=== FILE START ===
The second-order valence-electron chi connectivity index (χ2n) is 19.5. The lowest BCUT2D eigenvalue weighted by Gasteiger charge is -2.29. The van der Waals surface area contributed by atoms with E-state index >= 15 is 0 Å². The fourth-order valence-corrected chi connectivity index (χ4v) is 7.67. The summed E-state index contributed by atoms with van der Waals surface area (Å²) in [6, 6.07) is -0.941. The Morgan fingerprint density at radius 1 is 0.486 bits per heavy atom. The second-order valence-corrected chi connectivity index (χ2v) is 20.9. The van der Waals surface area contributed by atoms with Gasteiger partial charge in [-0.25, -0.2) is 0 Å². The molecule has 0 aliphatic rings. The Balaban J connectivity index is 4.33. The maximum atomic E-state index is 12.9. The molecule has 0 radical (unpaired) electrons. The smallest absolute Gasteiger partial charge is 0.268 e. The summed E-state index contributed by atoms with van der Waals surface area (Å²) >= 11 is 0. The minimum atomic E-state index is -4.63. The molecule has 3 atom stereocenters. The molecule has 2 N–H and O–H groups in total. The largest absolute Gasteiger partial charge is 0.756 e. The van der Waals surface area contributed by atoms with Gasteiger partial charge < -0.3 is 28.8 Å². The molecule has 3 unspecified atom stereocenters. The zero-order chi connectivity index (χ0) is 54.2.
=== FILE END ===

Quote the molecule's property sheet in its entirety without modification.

The second-order valence-electron chi connectivity index (χ2n) is 19.5. The lowest BCUT2D eigenvalue weighted by Gasteiger charge is -2.29. The van der Waals surface area contributed by atoms with E-state index >= 15 is 0 Å². The fourth-order valence-corrected chi connectivity index (χ4v) is 7.67. The summed E-state index contributed by atoms with van der Waals surface area (Å²) in [6, 6.07) is -0.941. The Morgan fingerprint density at radius 1 is 0.486 bits per heavy atom. The second-order valence-corrected chi connectivity index (χ2v) is 20.9. The van der Waals surface area contributed by atoms with Gasteiger partial charge in [-0.25, -0.2) is 0 Å². The molecule has 0 aliphatic rings. The Balaban J connectivity index is 4.33. The maximum atomic E-state index is 12.9. The molecule has 0 radical (unpaired) electrons. The smallest absolute Gasteiger partial charge is 0.268 e. The summed E-state index contributed by atoms with van der Waals surface area (Å²) >= 11 is 0. The minimum atomic E-state index is -4.63. The molecule has 3 atom stereocenters. The molecule has 2 N–H and O–H groups in total. The largest absolute Gasteiger partial charge is 0.756 e. The van der Waals surface area contributed by atoms with Gasteiger partial charge < -0.3 is 28.8 Å². The molecule has 3 unspecified atom stereocenters. The zero-order chi connectivity index (χ0) is 54.2.